From above, I realized how close particular neighborhoods were to bays or oceans. Sometimes, it was a matter of two blocks, and it’s a proximity not immediately apparent when you’re on the ground. In Breezy Point, for example, I knew that more than 80 homes had burned down in a fire, but nothing could have prepared me for what I actually saw. The blackened and charred blocks of homes viewed as a giant physical scar across the landscape. Seeing how much land was affected and yet how many homes were saved, made me think of the firefighters and how hard they must have worked just to contain this fire.

In flying over Staten Island, I was really struck by the marina, and how the boats were physically lifted from the pier and tossed together. It looked like a child’s game—huge, 40-ft. boats being thrown around like toys. We then flew over Oakwood, where I saw a house that had been lifted and dragged through a field of cattails; its path clearly visible days later, having left a trail of destruction through the cattails.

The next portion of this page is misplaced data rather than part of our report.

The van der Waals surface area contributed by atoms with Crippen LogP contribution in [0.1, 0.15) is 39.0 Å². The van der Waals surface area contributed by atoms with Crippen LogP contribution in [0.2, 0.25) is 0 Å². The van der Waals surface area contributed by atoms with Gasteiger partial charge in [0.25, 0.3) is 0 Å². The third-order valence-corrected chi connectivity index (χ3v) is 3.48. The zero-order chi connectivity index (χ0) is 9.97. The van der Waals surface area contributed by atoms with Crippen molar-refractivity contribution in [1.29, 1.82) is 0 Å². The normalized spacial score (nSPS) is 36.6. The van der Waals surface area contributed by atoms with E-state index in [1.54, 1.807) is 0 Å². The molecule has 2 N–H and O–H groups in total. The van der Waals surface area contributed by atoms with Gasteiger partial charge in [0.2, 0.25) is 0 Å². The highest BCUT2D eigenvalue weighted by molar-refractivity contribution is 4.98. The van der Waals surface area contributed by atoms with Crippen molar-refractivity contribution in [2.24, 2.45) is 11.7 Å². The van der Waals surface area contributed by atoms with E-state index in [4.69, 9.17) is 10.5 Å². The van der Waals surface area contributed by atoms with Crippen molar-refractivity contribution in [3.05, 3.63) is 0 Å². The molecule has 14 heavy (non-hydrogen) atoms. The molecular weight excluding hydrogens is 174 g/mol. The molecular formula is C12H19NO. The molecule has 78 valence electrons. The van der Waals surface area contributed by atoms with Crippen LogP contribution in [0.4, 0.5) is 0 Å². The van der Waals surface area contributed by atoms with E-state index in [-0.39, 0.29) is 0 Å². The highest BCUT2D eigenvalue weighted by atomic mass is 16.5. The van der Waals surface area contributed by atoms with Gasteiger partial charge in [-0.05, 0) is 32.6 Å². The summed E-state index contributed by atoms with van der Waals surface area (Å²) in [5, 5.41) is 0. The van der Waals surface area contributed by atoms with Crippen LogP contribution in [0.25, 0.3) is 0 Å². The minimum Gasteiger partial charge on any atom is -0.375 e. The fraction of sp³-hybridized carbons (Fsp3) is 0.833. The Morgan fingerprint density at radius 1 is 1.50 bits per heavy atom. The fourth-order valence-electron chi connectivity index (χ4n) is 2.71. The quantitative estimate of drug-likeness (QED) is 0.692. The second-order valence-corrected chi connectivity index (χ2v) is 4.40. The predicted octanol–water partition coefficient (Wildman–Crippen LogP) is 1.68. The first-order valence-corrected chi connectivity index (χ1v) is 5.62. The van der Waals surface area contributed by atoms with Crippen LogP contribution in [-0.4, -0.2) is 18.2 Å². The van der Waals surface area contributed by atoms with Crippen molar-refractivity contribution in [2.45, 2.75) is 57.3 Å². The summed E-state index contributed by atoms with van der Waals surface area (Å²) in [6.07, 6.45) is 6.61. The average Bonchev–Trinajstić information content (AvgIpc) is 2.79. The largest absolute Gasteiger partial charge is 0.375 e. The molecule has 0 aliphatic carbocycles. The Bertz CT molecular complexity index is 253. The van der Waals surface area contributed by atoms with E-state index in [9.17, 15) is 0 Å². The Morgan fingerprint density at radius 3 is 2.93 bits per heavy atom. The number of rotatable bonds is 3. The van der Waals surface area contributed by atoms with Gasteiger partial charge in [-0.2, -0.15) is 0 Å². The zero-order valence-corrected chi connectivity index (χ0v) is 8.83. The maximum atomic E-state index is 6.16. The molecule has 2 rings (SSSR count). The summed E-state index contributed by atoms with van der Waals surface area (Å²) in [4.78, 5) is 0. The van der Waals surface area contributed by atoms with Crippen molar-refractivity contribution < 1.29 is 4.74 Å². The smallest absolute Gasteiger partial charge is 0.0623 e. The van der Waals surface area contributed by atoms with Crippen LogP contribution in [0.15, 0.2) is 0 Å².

Sandy was a warning shot. I’ve had a unique view of what’s happened on a physical level. But the emotional toll has yet to be measured. It’s my hope that these images serve as a wakeup call — whether that call is about global warming, infrastructure, or just the recognition that the world is changing, it’s a reminder that we need to take special care of our fragile world.

Stephen Wilkes is a fine-art and commercial photographer based in New York. Wilkes was awarded the Photo District News Award of Excellence in 2011 and 2012.

Wilkes’ work will be part of Art for Sandy, a fundraising initiative to support Sandy relief that’s being hosted by 20×200 and TIME.

Photo Show – Astronomy Photographer of the Year 2012 images of deep space and beyond on show at the Royal Observatory London

People and Space winner: Venus-Jupiter Close Conjunction by Laurent Laveder (France)